Adverse possession is something that conveyancers come across regularly – it is not that unusual to find that the property being sold includes some ‘extra’ land not included in the registered title. So, whether we are acting for buyer or seller, we do need to be aware of the basic rules applying to adverse possession so that we can advise our clients correctly.
But the rules are very complicated. Twelve years adverse possession (as defined) gives title to unregistered land. But if the land being squatted on is registered, unless 12 years adverse possession can be proved as at 13 October 2003, then the provisions of the Land Registration Act 2002 (which came into force on that date) will apply – so three different sets of rules to think about.
The 2002 provisions reduce the required period of adverse possession of registered land to 10 years, but also make it very difficult to claim adverse possession if the registered proprietor objects. In such a case it can only be successfully claimed if:
(i) an equity of estoppel exists which makes it unconscionable for the proprietor to dispossess the squatter; or
(ii) the squatter is entitled to be registered for some reason other than adverse possession; or
(iii) there has been a reasonable mistake as to the location of a boundary.
None of these exceptions will apply to the classic case of a land-owner seeing a piece of unused land and simply taking it over.
The snag here is, that until we make an application to Land Registry to be registered, we will not know whether there will be an objection. In the recent case of Best v Curtis  EWLandRA 2015_0130, for example, a deceased proprietor’s son turned up 26 years after his mother’s death to object to a squatter’s registration!
It is standard practice in a case of adverse possession to require a statutory declaration from the seller as to possession of the land and an indemnity policy to support this. Do be careful here.
Whether in registered land or unregistered land do ensure that the statutory declaration does actually show adverse possession, as defined. To amount to adverse possession there must be proof that
(a) the squatter has factual possession;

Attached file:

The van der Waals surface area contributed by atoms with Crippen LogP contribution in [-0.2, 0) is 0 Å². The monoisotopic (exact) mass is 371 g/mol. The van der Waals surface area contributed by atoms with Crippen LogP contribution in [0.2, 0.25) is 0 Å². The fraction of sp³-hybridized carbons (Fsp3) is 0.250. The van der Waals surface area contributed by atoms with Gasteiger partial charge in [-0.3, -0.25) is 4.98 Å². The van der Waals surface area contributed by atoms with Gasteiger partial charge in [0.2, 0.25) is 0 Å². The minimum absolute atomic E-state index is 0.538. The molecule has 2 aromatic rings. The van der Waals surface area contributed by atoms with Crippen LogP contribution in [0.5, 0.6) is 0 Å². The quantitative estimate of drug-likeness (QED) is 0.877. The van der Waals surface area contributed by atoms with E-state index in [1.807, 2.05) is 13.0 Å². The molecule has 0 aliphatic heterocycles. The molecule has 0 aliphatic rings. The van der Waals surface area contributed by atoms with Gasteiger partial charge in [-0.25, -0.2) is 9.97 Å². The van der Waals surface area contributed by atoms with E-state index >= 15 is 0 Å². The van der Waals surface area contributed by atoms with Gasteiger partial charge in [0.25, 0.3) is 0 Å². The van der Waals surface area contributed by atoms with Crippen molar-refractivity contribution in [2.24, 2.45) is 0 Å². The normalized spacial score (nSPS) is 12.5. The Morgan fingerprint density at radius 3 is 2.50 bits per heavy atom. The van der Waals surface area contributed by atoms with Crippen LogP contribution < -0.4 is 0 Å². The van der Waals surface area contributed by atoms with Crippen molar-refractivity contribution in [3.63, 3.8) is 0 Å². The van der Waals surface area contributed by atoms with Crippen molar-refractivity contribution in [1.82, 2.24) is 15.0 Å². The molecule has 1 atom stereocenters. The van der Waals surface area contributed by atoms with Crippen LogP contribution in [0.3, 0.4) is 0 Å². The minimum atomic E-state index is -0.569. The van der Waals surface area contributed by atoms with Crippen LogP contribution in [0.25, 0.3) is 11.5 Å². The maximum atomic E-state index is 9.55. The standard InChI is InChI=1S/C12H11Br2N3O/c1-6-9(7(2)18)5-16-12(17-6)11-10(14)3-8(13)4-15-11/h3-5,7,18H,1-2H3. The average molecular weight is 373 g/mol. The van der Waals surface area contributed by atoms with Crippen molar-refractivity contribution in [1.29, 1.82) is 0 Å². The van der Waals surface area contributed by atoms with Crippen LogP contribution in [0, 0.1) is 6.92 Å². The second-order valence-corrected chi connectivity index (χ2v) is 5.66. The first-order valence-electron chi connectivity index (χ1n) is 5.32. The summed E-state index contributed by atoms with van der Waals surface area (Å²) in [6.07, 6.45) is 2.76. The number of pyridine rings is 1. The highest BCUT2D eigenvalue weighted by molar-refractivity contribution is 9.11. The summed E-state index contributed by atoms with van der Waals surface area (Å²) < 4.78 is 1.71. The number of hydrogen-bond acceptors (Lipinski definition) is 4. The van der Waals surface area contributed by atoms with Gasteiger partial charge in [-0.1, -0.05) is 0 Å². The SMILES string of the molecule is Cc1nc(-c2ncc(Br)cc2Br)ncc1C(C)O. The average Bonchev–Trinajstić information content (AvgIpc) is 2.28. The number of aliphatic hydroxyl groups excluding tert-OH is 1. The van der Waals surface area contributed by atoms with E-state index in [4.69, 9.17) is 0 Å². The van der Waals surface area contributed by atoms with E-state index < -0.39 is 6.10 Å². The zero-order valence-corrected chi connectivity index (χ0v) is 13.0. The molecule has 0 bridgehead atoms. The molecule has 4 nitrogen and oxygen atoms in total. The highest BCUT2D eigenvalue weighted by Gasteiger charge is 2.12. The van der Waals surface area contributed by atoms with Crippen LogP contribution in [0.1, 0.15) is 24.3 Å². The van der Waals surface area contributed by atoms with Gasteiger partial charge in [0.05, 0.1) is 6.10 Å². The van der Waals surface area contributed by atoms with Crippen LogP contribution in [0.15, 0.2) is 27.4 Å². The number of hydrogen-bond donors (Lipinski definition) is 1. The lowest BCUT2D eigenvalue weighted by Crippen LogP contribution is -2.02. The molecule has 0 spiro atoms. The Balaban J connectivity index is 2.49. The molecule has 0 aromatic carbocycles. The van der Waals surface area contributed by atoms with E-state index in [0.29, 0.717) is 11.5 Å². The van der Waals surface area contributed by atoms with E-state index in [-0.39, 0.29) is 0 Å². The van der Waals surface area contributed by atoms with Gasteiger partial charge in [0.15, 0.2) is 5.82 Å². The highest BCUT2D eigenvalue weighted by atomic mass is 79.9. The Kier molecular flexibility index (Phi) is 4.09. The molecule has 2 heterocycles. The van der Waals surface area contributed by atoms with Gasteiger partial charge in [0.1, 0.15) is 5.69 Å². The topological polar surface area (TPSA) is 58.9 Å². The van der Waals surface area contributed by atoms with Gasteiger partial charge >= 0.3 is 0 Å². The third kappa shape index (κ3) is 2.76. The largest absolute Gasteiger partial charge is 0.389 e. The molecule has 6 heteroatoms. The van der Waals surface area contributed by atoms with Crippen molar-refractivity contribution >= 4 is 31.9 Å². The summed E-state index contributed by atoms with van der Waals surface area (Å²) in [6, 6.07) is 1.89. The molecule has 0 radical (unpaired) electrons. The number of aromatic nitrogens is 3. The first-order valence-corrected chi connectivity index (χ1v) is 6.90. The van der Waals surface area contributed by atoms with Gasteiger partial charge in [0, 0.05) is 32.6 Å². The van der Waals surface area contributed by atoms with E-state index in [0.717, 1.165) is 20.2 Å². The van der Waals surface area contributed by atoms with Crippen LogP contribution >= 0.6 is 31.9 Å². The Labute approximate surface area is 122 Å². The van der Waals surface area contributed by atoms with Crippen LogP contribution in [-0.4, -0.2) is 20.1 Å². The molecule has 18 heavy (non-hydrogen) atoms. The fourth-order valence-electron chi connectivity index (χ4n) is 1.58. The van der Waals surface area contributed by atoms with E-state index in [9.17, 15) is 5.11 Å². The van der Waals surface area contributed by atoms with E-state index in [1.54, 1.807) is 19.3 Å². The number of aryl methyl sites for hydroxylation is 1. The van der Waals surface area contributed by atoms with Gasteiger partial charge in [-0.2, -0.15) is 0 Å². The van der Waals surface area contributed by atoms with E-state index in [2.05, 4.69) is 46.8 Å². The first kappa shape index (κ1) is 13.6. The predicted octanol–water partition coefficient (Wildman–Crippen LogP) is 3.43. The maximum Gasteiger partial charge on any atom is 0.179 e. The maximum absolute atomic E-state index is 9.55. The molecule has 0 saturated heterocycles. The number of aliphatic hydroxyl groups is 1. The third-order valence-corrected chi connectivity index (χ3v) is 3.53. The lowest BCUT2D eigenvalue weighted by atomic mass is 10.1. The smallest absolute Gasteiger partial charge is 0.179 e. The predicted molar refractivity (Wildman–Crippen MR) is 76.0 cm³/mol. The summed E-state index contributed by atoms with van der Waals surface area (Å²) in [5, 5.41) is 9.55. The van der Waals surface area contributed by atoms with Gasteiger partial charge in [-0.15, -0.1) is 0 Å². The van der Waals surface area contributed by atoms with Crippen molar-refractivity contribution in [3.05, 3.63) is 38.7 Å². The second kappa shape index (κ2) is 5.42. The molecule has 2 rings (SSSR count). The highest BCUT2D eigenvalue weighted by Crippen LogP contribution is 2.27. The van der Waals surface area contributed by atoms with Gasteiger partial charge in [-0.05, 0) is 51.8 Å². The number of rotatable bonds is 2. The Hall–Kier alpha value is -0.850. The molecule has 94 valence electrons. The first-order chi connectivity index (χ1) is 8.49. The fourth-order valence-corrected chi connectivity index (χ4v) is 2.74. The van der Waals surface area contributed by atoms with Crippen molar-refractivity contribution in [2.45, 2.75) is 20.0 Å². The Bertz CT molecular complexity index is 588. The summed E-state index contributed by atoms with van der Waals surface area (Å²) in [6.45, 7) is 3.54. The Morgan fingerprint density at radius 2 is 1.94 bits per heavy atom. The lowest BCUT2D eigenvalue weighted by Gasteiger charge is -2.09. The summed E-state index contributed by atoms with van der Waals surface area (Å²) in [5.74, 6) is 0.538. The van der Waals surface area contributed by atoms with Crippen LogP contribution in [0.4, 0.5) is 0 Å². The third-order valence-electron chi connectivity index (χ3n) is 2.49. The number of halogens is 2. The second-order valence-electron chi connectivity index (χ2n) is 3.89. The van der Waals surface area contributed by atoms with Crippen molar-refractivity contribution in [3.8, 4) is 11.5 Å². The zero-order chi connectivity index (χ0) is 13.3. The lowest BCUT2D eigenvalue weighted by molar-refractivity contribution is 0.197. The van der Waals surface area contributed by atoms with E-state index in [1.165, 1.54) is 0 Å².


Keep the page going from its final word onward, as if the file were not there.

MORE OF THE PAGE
(b) the squatter has the necessary intention to possess;
(c) the squatter’s possession is without the owner’s consent; and
(d) all of the above have been true of the squatter(s) for the prescribed period.
A statement of truth i.e Land Registry Form ST1 is preferable as the headings in the form should ensure that all these issues are addressed.
Policies must be used with care. They are intended to protect the squatter against any claim to the land by the true owner. They will not protect against a failed claim for registration of the title at Land Registry. Indeed, any such application will result in the policy being avoided if a claim on it is then made. It is a shield, not a sword – do advise the client to read the small print of the policy. Otherwise, if an application is made to register the title to the ‘extra’ land and this fails, a claim on the policy will fail as well – a classic double whammy.
Do take care with what amounts to factual possession of the land. What must be shown is that the squatter has dealt with the land as an occupying owner might have been expected to and that no-one else has used it. This is a question of fact – and squatters often fail: see, for example, Boot v Bromford Housing Association Limited  EWLandRA 2016_0193.
A different complication arose in Waters v Evans  EWLandRA 2015_0936. Here the squatter had erected a garage on the disputed land, but the owner claimed that as the land was subject to public rights of way, this prevented a claim to adverse possession. It is, of course, an offence to obstruct a highway, whether a Motorway or a public footpath. It had been held in R (on the application of Smith) v Land Registry  EWCA Civ 200 (CA) that adverse possession could be obtained of an adopted highway, and the Tribunal Judge held that it could also be obtained in respect of land that was an unadopted highway.
And the complications go on. In the Best case mentioned above, one of the points in issue was the meaning of Paragraph 12 of Schedule 6 to the 2002 Act. This basically states that a person is not treated as being in adverse possession of registered land whilst it is subject to a trust. Mr Curtis, the son of the deceased proprietor, claimed that as he was entitled to administer his mother’s estate that the land was accordingly subject to a trust, and so no claim could be brought for adverse possession. But Judge Elizabeth Cooke disagreed. Executors and administrators did not hold the deceased’s property on trust; they were treated by the courts as if they were trustees in some circumstances e.g. to hold them liable for breach of their duties, but they were not trustees in ‘any usual sense.’ In any event, Mr Curtis had taken out a grant after the 10 year period of adverse possession had been completed.
However, in the absence of the grant, a deceased’s assets vest in the Public Trustee; did not that mean that there was a trust in place to defeat the claim to adverse possession?
Again Judge Cooke thought not. The Public Trustee did not hold the deceased’s land on ‘trust’. The Administration of Estates Act 1925, provides (section 9(3) that the Public Trustee ‘has no duty, obligation or liability’ in respect of the property.
So do take care– there are lots of complications that might crop up in adverse possession situations. In the Best case, Mr Curtis in arguing the trust point had relied upon Ruoff & Roper, the leading textbook on registered land. What chance do conveyancers have if the leading textbook can get the law wrong?